‘Naxalbari 50’

A Few Words About Naxalbari

Gayatri Chakravorty Spivak

It is hard to think that fifty years have passed since the first confrontation in Naxalbari. I was both too far and too close. One of my cousins, with whom I had gone to school every day as a child, was deeply involved. And one of our batchmates let loose unbelievable mass brutality upon young men lining a street, asking householders to close their windows. Rumours, before cable television (we had a small black and white), before the internet, before satellite telephone. I was tucked away at the University of Iowa, a young Assistant Professor quite set in with the anti-Vietnam War struggle earlier, and with the diasporic support of the Bangladesh upheaval later, but about Naxalbari was caught in helpless hearsay. Hadn't enough money to go home until 1972, only then to realise the depth and breadth of the wounded polity. But, and I say this with some embarrassment, an old cynical woman now, some of us had romanticised the fact that the first shot was an arrow. My best understanding of the entire movement still comes from Sumanta Banerjee's In the Woke of Naxalbari. I have learnt some Chinese since then, enough to teach some Mao Zedong with the help of graduate students in Chinese. It seems at this distance that, although Charu Mazumder's general inspiration from Mao was certainly enormously effective and moving, it was the at least temporary conscientisation of Left intellectuals that seemed most impressive to us. In 1968, when French university students joined hands with the working class, the Naxalbari phenomenon seemed to us, from far away, a greater political achievement.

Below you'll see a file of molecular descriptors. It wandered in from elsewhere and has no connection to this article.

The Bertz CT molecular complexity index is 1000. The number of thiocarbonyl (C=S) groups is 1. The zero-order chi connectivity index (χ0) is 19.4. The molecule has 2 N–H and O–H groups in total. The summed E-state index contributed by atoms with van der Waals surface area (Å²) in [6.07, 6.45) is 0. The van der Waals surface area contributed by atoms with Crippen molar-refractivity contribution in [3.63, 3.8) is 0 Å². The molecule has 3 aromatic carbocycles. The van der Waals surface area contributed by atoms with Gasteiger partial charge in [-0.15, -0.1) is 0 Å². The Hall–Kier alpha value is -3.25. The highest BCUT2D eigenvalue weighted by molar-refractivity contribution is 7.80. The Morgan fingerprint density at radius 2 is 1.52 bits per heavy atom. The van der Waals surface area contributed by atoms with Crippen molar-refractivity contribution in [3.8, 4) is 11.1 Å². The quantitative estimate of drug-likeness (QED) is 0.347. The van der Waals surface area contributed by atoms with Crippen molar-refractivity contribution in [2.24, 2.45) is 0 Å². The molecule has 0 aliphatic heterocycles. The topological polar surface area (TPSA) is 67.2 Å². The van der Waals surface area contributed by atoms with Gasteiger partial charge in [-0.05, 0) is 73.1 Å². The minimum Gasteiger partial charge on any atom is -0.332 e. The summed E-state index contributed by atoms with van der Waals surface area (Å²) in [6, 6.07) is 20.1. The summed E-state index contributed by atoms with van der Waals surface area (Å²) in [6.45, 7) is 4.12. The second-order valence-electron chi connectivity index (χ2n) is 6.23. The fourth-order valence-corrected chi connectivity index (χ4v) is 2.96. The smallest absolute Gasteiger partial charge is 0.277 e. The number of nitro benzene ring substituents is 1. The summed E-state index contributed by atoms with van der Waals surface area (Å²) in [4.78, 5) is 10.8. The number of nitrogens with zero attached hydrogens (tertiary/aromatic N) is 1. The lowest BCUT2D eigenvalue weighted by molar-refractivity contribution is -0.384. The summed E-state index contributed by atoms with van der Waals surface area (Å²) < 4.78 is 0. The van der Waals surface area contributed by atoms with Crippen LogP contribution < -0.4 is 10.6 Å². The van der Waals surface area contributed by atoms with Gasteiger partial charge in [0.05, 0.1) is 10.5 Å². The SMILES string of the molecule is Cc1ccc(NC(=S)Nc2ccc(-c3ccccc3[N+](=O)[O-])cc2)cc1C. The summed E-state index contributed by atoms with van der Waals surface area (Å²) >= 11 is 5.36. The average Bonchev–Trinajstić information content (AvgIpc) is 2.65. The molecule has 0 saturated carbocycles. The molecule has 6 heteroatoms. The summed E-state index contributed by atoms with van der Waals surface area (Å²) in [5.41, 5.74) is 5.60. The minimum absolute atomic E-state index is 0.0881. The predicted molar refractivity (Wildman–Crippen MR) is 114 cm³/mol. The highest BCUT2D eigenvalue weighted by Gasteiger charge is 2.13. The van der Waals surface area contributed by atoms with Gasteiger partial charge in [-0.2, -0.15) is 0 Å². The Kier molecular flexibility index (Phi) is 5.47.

It is no doubt a function of my base abroad that I cannot readily perceive continuity between the Naxalbari movement and what is called Maoism now in India. It could also be a function of the horror of violence among my co-workers from the landless SCST-s (this is the descriptive they commonly use) on the border of Birbhum and Jharkhand. It nay also be because I have personally encountered ex-Naxals in Purulia, completely given over to hands-on work for agricultural justice; I have inevitably thought of swords and ploughshares.

I am a literary critic and a translator. In 1981, I translated Mahasweta Devi's "Draupadi". That story rather than the novel The Mother of 1084, set the seal on Naxalbari for me, as it will for generations to come.

Autumn Number
Vol. 50, No.12-15, Sep 24 - Oct 21, 2017